Emigrating to Singapore: What’s important to know once I’m there?

The official currency

The official currency of Singapore is the Singapore dollar. In Singapore, you can only pay with your debit card in many places and credit cards are accepted almost everywhere. The symbol of the Singapore dollar is $ or S $ to distinguish the Singapore dollar from the usual dollar. The Singapore dollar is linked to the Bruneise dollar at a ratio of 1: 1.

 

Education

All schools in Singapore, whether it’s government or missionary schools, are taking children of all races and religions. The schools teaching in English are the most popular. But because Singapore is a multicultural society, it is compulsory to learn a second language, Malay, Chinese or Tamil.

Basic education is free but not mandatory. And you can do it six or eight years depending on the student’s abilities. In the early years, the emphasis is strongly on language and computing. Children who can not cope with classes where only one language is taught. Due to the large numbers of students there are two sessions per day, and in the morning and in the afternoon. Students can follow one of two. After primary school one can go to general secondary education. General secondary education lasts four or five years. It is also possible to follow vocational or industrial and technical courses. There are also commercial and pre-university courses for students who want to go to universities. Students who can not attend a course due to lack of money are financially assisted by the state, so that everyone has equal opportunities. A lot of attention is paid to the moral, social and physical development of the students. At the end of 1997 there were 196 elementary schools, 147 secondary education schools, two universities, four polytechnic colleges and 34 technical and commercial training institutes. The International University of Singapore (since 1980) originated from the University of Singapore (since 1905) and the Nanyang University (since 1956). The Nanyang Technical University (since 1991) originated from the Nanyang Technical Institute (since 1981).

 

The official language

The official languages ​​of Singapore are Malay, Mandarin, Chinese, Tamil and English. Malay is the national language and English is the language of the administrative device. The Mandarin Chinese is increasingly used instead of Chinese dialects such as Hokkien, Teochew, Cantonese, Hakka, Hainanees and Foochow. In addition to Tamil, Indians speak languages ​​like Punjabi, Telegu, Hindi and Bengali. The government-led campaign to promote Mandarin Chinese has been successful. After independence, the government propagated bilingual education in the Eastern languages. The use of English was strongly reversed. Soon, this was returned, because English became the language of trade and the board that actually held together all the populations. In 1987 it became an official language of instruction at the schools. All children now have an English class in addition to English. This is done to prevent those populations from losing contact with their traditions.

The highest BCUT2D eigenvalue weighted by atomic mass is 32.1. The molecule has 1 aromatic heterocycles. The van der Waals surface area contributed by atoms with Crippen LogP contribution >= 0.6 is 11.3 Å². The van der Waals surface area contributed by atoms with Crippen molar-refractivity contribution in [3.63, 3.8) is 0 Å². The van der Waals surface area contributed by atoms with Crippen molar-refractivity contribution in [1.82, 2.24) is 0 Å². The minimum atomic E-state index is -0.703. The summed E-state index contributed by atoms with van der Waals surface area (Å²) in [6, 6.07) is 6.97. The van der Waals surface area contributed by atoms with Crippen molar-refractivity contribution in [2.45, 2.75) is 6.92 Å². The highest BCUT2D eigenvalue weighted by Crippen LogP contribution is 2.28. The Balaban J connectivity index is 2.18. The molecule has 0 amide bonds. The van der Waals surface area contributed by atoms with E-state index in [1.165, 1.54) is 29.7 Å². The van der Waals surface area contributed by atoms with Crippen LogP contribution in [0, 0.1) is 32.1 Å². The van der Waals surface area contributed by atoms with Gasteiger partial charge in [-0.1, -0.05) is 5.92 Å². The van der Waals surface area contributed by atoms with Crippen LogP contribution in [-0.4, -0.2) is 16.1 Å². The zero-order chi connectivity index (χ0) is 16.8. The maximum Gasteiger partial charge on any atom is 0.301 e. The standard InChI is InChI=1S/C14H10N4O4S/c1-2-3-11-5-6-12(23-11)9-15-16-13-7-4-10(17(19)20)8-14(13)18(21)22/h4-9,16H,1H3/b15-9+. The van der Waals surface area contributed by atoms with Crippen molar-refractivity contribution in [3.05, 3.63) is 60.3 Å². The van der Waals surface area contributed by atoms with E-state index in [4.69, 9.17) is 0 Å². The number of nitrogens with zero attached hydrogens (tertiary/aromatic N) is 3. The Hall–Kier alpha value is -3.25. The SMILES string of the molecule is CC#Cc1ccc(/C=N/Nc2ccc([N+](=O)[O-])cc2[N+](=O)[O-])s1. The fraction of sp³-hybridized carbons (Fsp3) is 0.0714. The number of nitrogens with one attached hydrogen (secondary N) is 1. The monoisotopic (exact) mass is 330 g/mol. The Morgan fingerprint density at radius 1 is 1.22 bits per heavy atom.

Traffic in Singapore Only passenger cars with at least four passengers are allowed to enter the city center free of charge for car traffic.

A 25 km long railway line connects Singapore via a bridge across the Strait of Johore with the rail network in mainland Malaysia. The extensive public transport network is maintained by the Singapore Bus Service. The construction of a 67 km long metronet was completed in 1990. Singapore has one of the busiest ports in the world, making it crucial to the economy. Singapore has a distribution port with fishing lines to more than 600 ports spread around the world. It is one of the most important transhipment ports in Asia, and is also becoming increasingly important for shipping to China.

 

Religion

Based on census from 1995, 85.5% of Singaporeans were faithful, in any way. The different populations each have their own religion. There were more than 800,000 Buddhists and more than 500,000 Taoists. These groups form more than 50% of the population over ten years. Islam is affiliated with about 350,000 Muslims, mostly of Malay origin. There are about 100,000 Roman Catholics and 220,000 other Christian groups, mostly of Chinese origin. In addition, there is another group of 80,000 Hindus, mainly from India. The majority of the Chinese depend on a combination of Buddhism, Taoism and Confucianism with their own beliefs, beliefs and institutions. Most of the Buddhists belong to the Mahagenese school.

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